Snowfall records just keep falling in Coeur d’Alene and the rest of the Inland Empire. Since Feb. 3, Cliff has measured nearly 60 inches of snow. It’s amazing that we’ve picked up nearly our entire seasonal snowfall average of 69.8 inches since the beginning of last month from this six-week cycle. If the moisture that fell in December and January would have been mostly snow, then our snow total would be much higher.
Although weather patterns in the Northwest are showing signs of change, it’s still possible that we could pick up more snow that would ultimately challenge the 100-inch mark once again. We still see near- to above-normal moisture for March and April across the northwestern U.S.
As of the weekend, Coeur d’Alene’s seasonal snowfall total is at 90.3 inches. For February and March combined, there has been a total of 58.9 inches, which breaks the two-month record of 57.4 inches set back in February and March of 1955.
There is also plenty of snow on the ground. Cliff measured 22 inches late last week, which, of course, is another record for so late in the season. The previous record was 16 inches in early March of 2008.
At this time of year, we often come into a weather pattern where we see more rain during the day, but snow can still fall at night. The storm on late Wednesday and Thursday did produce some rain during the day and nearly 3 inches of snow during the overnight hours. This combination leads to a lot of ice on the ground, so be careful.
In the mountains, there will be plenty of snow, assuming it doesn’t melt too fast. About 7 feet of snow has been measured at Kellogg Peak at the Silver Mountain Resort. For the season, a whopping 300 inches has fallen on the mountain. At the summit of Lookout Pass, nearly 10 feet of snow is being reported.
We’re now at a time of year when flooding is a concern across the Inland Northwest, especially with the record amount of snow on the ground. The long-range computer models are indicating that we will see warmer temperatures with the chance of rain toward the middle to the end of next week, which increases the chances of area flooding. Also, we’re going to add to the snowpack with the next storm that will arrive tonight and continue into Tuesday.
As we head into spring, officials will be carefully watching the levels of Lake Coeur d’Alene and other lakes across the region. Lake Coeur d’Alene currently stands at just over 2,121 feet, about 7 feet below the summer maximum level. Flood stage is reached when the lake hits 2,133 feet. Moderate flooding is at 2,136 feet and major flooding is at 2,138 feet.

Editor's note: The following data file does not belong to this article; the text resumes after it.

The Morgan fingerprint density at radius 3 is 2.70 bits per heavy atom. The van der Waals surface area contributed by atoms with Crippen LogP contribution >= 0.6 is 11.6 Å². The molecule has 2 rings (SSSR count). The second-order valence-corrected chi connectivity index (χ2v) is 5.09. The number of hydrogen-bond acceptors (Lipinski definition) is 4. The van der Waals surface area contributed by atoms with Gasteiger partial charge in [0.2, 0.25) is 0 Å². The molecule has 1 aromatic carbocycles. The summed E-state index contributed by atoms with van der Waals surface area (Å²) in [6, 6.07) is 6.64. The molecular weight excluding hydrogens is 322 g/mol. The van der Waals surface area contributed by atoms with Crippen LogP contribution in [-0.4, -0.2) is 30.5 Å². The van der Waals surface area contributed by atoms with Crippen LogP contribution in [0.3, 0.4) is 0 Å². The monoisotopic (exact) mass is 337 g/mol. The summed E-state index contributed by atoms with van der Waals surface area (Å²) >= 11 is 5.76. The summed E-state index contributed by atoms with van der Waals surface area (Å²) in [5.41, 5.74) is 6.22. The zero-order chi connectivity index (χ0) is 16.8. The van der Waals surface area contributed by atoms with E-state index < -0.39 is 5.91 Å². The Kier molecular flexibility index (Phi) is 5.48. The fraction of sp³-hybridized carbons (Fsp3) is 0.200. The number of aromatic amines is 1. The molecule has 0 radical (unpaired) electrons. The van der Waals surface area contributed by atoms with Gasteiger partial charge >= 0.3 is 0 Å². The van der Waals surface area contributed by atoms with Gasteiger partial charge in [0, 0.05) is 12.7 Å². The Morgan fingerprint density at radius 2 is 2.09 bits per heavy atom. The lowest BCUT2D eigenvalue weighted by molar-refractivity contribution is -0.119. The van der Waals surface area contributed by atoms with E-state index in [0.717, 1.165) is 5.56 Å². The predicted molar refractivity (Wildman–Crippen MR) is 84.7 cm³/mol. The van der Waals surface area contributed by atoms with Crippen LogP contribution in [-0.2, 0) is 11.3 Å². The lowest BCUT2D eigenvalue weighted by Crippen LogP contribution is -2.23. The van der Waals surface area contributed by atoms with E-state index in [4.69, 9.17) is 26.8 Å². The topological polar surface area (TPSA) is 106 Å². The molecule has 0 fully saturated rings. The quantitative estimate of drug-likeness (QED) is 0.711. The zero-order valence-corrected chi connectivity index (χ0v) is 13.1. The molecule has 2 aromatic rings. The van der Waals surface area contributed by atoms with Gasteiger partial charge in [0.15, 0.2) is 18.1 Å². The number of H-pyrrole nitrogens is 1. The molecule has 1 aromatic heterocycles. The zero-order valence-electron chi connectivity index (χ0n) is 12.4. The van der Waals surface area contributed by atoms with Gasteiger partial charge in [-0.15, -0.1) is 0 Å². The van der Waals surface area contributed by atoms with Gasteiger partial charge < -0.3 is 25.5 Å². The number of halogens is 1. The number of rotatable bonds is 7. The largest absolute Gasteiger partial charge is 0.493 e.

Most of the time, the Inland Empire sees its greatest risk of high waters during the spring season. The big floods typically result from torrential thunderstorm downpours, gusty southerly winds and warm rains falling on melting snowpacks in the higher elevations.
Historically, North Idaho and the rest of the Inland Empire has seen its share of high waters. In November of 1990, there was widespread major flooding on western Washington rivers, especially the ones in the northwest, as well as several eastern Washington rivers. The Interstate 90 Lake Washington floating bridge actually sank during that time. Two deaths were recorded as damage was estimated at $250 million.
In February 1996, widespread flooding was seen in Washington, Oregon and Idaho. The rivers across the region went far above flood stage due to a “rain-on-snow” event combined with ice jams in area rivers. Temperatures were near zero degrees at the end of January, which led to ice along many rivers along with deep snows. The most severe flooding occurred on the Coeur d’Alene River basin, the St. Joe River basin and the Palouse, Orofino and Lapwai creeks. The overall damage in the region was estimated at a staggering $800 million.
At Cataldo, the flood stage along the Coeur d’Alene River is 43 feet. In February of 1996, the river went to 51.62 feet. The highest level ever recorded at Cataldo was in January 1974, when the river rose to 58.23 feet.
Perhaps the worst flood ever seen in recent times across our region happened in May and June of 1948, known as the “Greatest Spring Snowmelt Flooding.” During that time, there was widespread flooding in North Idaho and eastern Washington, especially along the Columbia River. Below Priest Rapids, Wash., the Columbia River topped at 458.65 feet, an all-time record. Flood stage is 432 feet. At Lake Pend Oreille near Hope, a crest of 2071.2 feet was measured with a flood stage of 2063.5 feet. Methow River at Pateros, Wash., hit 12.30 feet with a flood stage of only 10 feet. At the St. Joe River at Calder, a record 18.10 feet was seen.
Contact Randy Mann at firstname.lastname@example.org